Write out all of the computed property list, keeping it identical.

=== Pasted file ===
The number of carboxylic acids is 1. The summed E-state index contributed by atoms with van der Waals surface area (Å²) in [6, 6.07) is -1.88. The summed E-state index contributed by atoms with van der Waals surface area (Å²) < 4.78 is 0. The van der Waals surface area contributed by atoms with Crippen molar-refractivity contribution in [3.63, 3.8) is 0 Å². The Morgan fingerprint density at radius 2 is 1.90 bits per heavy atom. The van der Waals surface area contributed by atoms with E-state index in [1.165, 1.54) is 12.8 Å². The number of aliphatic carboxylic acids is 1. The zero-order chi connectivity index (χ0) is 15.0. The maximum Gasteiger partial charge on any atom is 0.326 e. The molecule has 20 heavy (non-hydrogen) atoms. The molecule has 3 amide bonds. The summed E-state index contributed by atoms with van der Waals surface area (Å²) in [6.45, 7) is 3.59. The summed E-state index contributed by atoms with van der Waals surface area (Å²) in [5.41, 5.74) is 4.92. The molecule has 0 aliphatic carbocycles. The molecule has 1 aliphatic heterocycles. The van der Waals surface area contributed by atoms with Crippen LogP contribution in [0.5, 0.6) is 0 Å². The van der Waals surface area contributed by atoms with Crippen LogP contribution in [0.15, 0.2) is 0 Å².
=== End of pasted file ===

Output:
The number of carboxylic acids is 1. The summed E-state index contributed by atoms with van der Waals surface area (Å²) in [6, 6.07) is -1.88. The summed E-state index contributed by atoms with van der Waals surface area (Å²) < 4.78 is 0. The van der Waals surface area contributed by atoms with Crippen molar-refractivity contribution in [3.63, 3.8) is 0 Å². The Morgan fingerprint density at radius 2 is 1.90 bits per heavy atom. The van der Waals surface area contributed by atoms with E-state index in [1.165, 1.54) is 12.8 Å². The number of aliphatic carboxylic acids is 1. The zero-order chi connectivity index (χ0) is 15.0. The maximum Gasteiger partial charge on any atom is 0.326 e. The molecule has 20 heavy (non-hydrogen) atoms. The molecule has 3 amide bonds. The summed E-state index contributed by atoms with van der Waals surface area (Å²) in [6.45, 7) is 3.59. The summed E-state index contributed by atoms with van der Waals surface area (Å²) in [5.41, 5.74) is 4.92. The molecule has 0 aliphatic carbocycles. The molecule has 1 aliphatic heterocycles. The van der Waals surface area contributed by atoms with Crippen LogP contribution in [0.5, 0.6) is 0 Å². The van der Waals surface area contributed by atoms with Crippen LogP contribution in [0.15, 0.2) is 0 Å².